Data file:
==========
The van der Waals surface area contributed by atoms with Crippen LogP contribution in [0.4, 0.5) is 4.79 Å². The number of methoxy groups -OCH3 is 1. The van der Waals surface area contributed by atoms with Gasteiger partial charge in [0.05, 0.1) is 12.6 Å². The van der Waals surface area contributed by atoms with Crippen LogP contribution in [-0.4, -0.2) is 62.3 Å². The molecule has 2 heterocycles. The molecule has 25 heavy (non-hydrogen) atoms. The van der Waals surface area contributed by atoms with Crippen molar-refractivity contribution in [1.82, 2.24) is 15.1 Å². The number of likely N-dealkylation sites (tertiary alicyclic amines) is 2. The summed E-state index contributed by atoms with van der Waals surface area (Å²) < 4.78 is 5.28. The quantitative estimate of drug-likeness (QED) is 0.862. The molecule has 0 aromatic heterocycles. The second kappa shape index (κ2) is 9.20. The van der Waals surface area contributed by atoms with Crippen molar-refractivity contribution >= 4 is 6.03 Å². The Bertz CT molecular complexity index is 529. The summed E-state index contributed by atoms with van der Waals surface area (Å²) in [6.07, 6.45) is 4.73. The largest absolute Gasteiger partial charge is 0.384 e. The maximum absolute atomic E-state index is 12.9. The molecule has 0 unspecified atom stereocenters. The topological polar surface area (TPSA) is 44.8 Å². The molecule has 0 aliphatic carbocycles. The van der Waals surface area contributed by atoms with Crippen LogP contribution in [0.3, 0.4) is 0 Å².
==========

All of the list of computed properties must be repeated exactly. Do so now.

The van der Waals surface area contributed by atoms with Crippen LogP contribution in [0.4, 0.5) is 4.79 Å². The number of methoxy groups -OCH3 is 1. The van der Waals surface area contributed by atoms with Gasteiger partial charge in [0.05, 0.1) is 12.6 Å². The van der Waals surface area contributed by atoms with Crippen LogP contribution in [-0.4, -0.2) is 62.3 Å². The molecule has 2 heterocycles. The molecule has 25 heavy (non-hydrogen) atoms. The van der Waals surface area contributed by atoms with Crippen molar-refractivity contribution in [1.82, 2.24) is 15.1 Å². The number of likely N-dealkylation sites (tertiary alicyclic amines) is 2. The summed E-state index contributed by atoms with van der Waals surface area (Å²) < 4.78 is 5.28. The quantitative estimate of drug-likeness (QED) is 0.862. The molecule has 0 aromatic heterocycles. The second kappa shape index (κ2) is 9.20. The van der Waals surface area contributed by atoms with Crippen molar-refractivity contribution >= 4 is 6.03 Å². The Bertz CT molecular complexity index is 529. The summed E-state index contributed by atoms with van der Waals surface area (Å²) in [6.07, 6.45) is 4.73. The largest absolute Gasteiger partial charge is 0.384 e. The maximum absolute atomic E-state index is 12.9. The molecule has 0 unspecified atom stereocenters. The topological polar surface area (TPSA) is 44.8 Å². The molecule has 0 aliphatic carbocycles. The van der Waals surface area contributed by atoms with Crippen LogP contribution in [0.3, 0.4) is 0 Å².